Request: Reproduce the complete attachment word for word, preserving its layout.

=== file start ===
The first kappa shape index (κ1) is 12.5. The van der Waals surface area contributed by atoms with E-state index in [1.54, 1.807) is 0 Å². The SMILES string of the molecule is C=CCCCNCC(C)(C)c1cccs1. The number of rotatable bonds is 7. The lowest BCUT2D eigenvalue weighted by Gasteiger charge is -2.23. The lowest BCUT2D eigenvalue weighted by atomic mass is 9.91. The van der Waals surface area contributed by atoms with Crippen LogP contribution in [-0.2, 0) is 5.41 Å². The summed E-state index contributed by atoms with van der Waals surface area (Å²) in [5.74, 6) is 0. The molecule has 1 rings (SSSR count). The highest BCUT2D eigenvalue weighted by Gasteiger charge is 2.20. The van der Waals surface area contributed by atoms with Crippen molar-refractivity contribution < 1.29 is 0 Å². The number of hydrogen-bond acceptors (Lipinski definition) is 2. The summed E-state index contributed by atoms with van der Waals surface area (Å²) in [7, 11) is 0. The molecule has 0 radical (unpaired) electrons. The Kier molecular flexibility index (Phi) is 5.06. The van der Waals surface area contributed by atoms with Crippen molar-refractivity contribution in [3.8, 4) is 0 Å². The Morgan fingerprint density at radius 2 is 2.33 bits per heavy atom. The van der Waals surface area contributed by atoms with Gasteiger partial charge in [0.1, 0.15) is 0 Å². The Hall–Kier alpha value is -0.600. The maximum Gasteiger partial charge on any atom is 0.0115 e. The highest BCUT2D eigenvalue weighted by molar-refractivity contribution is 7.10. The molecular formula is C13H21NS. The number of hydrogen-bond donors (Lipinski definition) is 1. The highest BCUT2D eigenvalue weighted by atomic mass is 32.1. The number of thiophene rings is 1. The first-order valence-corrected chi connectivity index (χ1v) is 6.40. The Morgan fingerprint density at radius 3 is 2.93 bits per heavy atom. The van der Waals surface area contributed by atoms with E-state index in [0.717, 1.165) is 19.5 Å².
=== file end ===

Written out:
The first kappa shape index (κ1) is 12.5. The van der Waals surface area contributed by atoms with E-state index in [1.54, 1.807) is 0 Å². The SMILES string of the molecule is C=CCCCNCC(C)(C)c1cccs1. The number of rotatable bonds is 7. The lowest BCUT2D eigenvalue weighted by Gasteiger charge is -2.23. The lowest BCUT2D eigenvalue weighted by atomic mass is 9.91. The van der Waals surface area contributed by atoms with Crippen LogP contribution in [-0.2, 0) is 5.41 Å². The summed E-state index contributed by atoms with van der Waals surface area (Å²) in [5.74, 6) is 0. The molecule has 1 rings (SSSR count). The highest BCUT2D eigenvalue weighted by Gasteiger charge is 2.20. The van der Waals surface area contributed by atoms with Crippen molar-refractivity contribution < 1.29 is 0 Å². The number of hydrogen-bond acceptors (Lipinski definition) is 2. The summed E-state index contributed by atoms with van der Waals surface area (Å²) in [7, 11) is 0. The molecule has 0 radical (unpaired) electrons. The Kier molecular flexibility index (Phi) is 5.06. The van der Waals surface area contributed by atoms with Crippen molar-refractivity contribution in [3.8, 4) is 0 Å². The Morgan fingerprint density at radius 2 is 2.33 bits per heavy atom. The van der Waals surface area contributed by atoms with Gasteiger partial charge in [0.1, 0.15) is 0 Å². The Hall–Kier alpha value is -0.600. The maximum Gasteiger partial charge on any atom is 0.0115 e. The highest BCUT2D eigenvalue weighted by molar-refractivity contribution is 7.10. The molecular formula is C13H21NS. The number of hydrogen-bond donors (Lipinski definition) is 1. The highest BCUT2D eigenvalue weighted by atomic mass is 32.1. The number of thiophene rings is 1. The first-order valence-corrected chi connectivity index (χ1v) is 6.40. The Morgan fingerprint density at radius 3 is 2.93 bits per heavy atom. The van der Waals surface area contributed by atoms with E-state index in [0.717, 1.165) is 19.5 Å².